An interesting account of how a Health Visitor acted as the catalyst for change in a mother’s life.

Being a mother seems to be surrounded with the expectation of being able to cope, especially if it is not their first child. Depression is often something that people are able to hide, or are unable to share. And we know that children of parents with depression in the early years are more likely to develop emotional health issues in the future.
How can admitting you are ‘not coping’ be the normal and expected thing to say?
What needs to happen to make this conversation simple, easy, normal, and not surpirisng?
What level of force and persistance is required to action change in a mother who is becomeing stuck?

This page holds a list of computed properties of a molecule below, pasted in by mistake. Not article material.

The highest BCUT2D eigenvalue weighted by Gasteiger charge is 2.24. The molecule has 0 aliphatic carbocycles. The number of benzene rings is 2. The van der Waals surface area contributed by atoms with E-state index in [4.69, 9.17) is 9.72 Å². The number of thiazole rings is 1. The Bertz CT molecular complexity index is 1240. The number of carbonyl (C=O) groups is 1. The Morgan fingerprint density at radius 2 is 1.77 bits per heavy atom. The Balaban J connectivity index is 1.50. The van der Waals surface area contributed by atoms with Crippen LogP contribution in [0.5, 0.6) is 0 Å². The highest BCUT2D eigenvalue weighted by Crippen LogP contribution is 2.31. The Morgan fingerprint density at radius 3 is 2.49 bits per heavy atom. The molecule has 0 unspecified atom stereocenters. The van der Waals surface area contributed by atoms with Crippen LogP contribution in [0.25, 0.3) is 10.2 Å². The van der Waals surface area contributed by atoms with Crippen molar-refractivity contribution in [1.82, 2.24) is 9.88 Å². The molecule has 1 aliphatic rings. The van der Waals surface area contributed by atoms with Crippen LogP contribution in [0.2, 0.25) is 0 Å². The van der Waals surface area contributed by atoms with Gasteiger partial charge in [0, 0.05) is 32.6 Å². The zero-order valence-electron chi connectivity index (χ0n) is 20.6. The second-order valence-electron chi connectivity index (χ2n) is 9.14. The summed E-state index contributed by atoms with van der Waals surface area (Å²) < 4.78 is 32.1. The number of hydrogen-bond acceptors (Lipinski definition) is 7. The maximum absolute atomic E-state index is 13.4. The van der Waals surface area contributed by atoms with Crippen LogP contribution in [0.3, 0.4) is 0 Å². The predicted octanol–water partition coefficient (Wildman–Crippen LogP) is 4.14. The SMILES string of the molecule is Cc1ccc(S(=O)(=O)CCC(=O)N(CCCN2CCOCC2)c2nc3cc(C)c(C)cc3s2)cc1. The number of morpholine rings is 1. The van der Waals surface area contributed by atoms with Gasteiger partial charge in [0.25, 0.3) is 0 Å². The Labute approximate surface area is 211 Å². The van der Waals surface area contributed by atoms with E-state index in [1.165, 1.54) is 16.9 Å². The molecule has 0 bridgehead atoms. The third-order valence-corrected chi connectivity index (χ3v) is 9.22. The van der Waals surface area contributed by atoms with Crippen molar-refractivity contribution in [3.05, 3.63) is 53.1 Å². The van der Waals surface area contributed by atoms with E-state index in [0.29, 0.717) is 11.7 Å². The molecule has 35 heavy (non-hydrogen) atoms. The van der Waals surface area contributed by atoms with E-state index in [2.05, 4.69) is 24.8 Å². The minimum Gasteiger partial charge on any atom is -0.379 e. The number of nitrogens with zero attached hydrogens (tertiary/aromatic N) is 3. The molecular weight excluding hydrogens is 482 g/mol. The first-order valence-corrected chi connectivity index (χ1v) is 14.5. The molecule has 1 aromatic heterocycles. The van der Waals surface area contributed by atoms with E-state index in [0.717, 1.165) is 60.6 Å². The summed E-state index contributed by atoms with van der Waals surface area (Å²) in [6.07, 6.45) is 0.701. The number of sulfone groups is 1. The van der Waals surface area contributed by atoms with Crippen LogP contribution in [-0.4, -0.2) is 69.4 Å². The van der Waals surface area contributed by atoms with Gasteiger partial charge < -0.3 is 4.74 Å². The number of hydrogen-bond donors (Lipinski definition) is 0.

When are the right points of intervention?

The subtly of noticing
If a parent sees a different health visitor or midwife every time they have an appointment, how can services notice whether the parent is or is not requiring additional support. Change in a persons behaviour and emotional health can be very subtle to spot.
Who is consistent in a mother’s life throughout pregnancy and beyond? What do they need to know in order to recognise signs of depression and offer appropriate support? Are the only consistant inflduences the parent and the child?

Some more stories on the BBC website